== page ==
The five most-read stories this week on Scope were:
Stanford bioengineer develops a 50-cent paper microscope: Manu Prakash, PhD, assistant professor of bioengineering, has developed an ultra-low-cost paper microscope to aid disease diagnosis in developing regions. The device is further described in a technical paper.
A wake-up call from a young e-patient: “I need to be heard”: In this piece, 15-year-old Inspire contributor Morgan Gleason writes about living with the rare autoimmune disease juvenile dermatomyositis. A video about challenges she’s faced during her hospital stays has been widely shared.
Home videos could help diagnose autism, says new Stanford study: Short home videos, such as those posted on YouTube, may become a powerful tool for diagnosing autism, according to a new study from Dennis Wall, MD, associate professor of pediatrics in systems medicine.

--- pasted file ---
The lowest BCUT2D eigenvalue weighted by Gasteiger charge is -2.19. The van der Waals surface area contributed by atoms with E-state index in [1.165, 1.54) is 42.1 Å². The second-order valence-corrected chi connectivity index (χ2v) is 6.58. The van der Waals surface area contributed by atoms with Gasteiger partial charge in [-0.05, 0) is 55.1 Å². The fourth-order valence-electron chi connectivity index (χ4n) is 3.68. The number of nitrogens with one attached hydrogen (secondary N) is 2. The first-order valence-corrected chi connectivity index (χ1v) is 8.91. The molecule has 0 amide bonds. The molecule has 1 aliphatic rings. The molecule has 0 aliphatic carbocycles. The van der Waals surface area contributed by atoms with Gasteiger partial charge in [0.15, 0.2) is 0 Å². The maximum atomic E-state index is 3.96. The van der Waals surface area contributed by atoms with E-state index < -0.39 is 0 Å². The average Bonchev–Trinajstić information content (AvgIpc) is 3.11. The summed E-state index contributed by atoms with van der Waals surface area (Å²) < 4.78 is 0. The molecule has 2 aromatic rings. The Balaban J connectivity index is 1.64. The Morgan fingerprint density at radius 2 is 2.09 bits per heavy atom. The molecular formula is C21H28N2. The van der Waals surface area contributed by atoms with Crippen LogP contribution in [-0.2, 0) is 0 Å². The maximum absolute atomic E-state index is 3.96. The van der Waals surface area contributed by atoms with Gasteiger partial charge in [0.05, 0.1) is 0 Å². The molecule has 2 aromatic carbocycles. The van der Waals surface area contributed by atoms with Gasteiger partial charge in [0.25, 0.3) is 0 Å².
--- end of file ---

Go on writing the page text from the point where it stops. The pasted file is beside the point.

Having a copy of ApoE4 gene variant doubles Alzheimer’s risk for women but not for men: A study led by Mike Greicius, MD, medical director of the Stanford Center for Memory Disorders, shows that carrying a copy of a gene variant called ApoE4 confers a substantially greater risk for Alzheimer’s disease on women than it does on men.
And still going strong – the most popular post from the past:
Researchers explain how “cooling glove” can improve exercise recovery and performance: The “cooling glove,” a device that helps people cool themselves quickly by using their hand to dissipate heat, was created more than a decade ago by Stanford biologists Dennis Grahn and Craig Heller, PhD. This video demonstrates the device and explains how it can be used to dramatically improve exercise recovery and performance.